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A new study by The Barna Group (Ventura, California) shows that despite strong levels of spiritual activity during the teen years, most twentysomethings disengage from active participation in the Christian faith during their young adult years – and often beyond that. In total, six out of ten twentysomethings were involved in a church during their teen years, but have failed to translate that into active spirituality during their early adulthood.
The big question, and I really covet your view (esp if you have experience with this age group): What to do?
Half of teens attend a church-related service or activity in a typical week. More than three-quarters discuss matters of faith with peers and three out of five teens attend at least one youth group meeting at a church during a typical three month period. One-third of teenagers say they participate in a Christian club on campus at some point during a typical school year.
BUT:
The research shows that, compared to older adults, twentysomethings have significantly lower levels of church attendance, time spent alone studying and reading the Bible, volunteering to help churches, donations to churches, Sunday school and small group involvement, and use of Christian media (including television, radio and magazines).
In fact, the most potent data regarding disengagement is that a majority of twentysomethings – 61% of today’s young adults – had been churched at one point during their teen years but they are now spiritually disengaged (i.e., not actively attending church, reading the Bible, or praying). Only one-fifth of twentysomethings (20%) have maintained a level of spiritual activity consistent with their high school experiences. Another one-fifth of teens (19%) were never significantly reached by a Christian community of faith during their teens and have remained disconnected from the Christian faith.
Now for the emerging part:
Loyalty to congregations is one of the casualties of young adulthood: twentysomethings were nearly 70% more likely than older adults to strongly assert that if they “cannot find a local church that will help them become more like Christ, then they will find people and groups that will, and connect with them instead of a local church.” They are also significantly less likely to believe that “a person’s faith in God is meant to be developed by involvement in a local church.”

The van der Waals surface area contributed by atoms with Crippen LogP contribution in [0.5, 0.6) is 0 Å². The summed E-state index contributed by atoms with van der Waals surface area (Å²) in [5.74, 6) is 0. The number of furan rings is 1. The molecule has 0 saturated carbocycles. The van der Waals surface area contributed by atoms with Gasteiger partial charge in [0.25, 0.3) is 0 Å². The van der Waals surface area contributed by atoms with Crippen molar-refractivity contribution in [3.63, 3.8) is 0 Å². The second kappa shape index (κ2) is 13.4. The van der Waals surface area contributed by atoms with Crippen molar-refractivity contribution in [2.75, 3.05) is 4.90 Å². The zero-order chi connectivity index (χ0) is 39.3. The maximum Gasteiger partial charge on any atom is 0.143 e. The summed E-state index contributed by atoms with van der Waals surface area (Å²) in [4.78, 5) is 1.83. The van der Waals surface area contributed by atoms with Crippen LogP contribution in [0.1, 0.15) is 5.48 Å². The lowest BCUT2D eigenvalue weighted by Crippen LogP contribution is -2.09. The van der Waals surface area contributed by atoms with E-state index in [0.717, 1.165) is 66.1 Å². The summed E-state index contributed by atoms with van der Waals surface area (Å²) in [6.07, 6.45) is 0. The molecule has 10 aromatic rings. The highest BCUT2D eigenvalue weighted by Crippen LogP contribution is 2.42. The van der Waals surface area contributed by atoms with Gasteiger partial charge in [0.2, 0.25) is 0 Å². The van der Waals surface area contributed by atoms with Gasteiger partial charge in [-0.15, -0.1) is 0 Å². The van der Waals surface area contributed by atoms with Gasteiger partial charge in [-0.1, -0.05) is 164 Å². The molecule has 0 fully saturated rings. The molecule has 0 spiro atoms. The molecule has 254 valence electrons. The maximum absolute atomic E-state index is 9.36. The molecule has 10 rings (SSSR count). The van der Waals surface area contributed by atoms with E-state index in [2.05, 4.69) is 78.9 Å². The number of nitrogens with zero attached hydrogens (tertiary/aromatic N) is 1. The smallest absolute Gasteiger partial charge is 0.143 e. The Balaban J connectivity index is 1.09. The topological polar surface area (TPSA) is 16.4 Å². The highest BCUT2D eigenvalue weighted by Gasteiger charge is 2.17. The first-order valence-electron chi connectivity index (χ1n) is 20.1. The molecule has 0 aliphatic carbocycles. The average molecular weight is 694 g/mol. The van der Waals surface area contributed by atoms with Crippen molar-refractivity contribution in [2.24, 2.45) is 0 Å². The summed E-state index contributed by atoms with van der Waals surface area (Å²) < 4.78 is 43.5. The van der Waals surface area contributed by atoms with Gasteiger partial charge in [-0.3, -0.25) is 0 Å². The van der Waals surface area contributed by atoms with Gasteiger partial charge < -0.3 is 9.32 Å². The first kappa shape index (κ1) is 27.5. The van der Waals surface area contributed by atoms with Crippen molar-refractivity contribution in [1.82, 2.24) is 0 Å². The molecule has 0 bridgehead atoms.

These attitudes explain other anomalies of twentysomething spirituality. Much of the activity of young adults, such as it is, takes place outside congregations. Young adults were just as likely as older Americans to attend special worship events not sponsored by a local church, to participate in a spiritually oriented small group at work, to have a conversation with someone else who holds them accountable for living faith principles, and to attend a house church not associated with a conventional church. Interestingly, there was one area in which the spiritual activities of twentysomethings outpaced their predecessors: visiting faith-related websites.
Now notice the suggestion of Kinnaman:
Kinnaman offered several insights about the data: “Much of the ministry to teenagers in America needs an overhaul – not because churches fail to attract significant numbers of young people, but because so much of those efforts are not creating a sustainable faith beyond high school. There are certainly effective youth ministries across the country, but the levels of disengagement among twentysomethings suggest that youth ministry fails too often at discipleship and faith formation. A new standard for viable youth ministry should be – not the number of attenders, the sophistication of the events, or the ‘cool’ factor of the youth group – but whether teens have the commitment, passion and resources to pursue Christ intentionally and whole-heartedly after they leave the youth ministry nest.”

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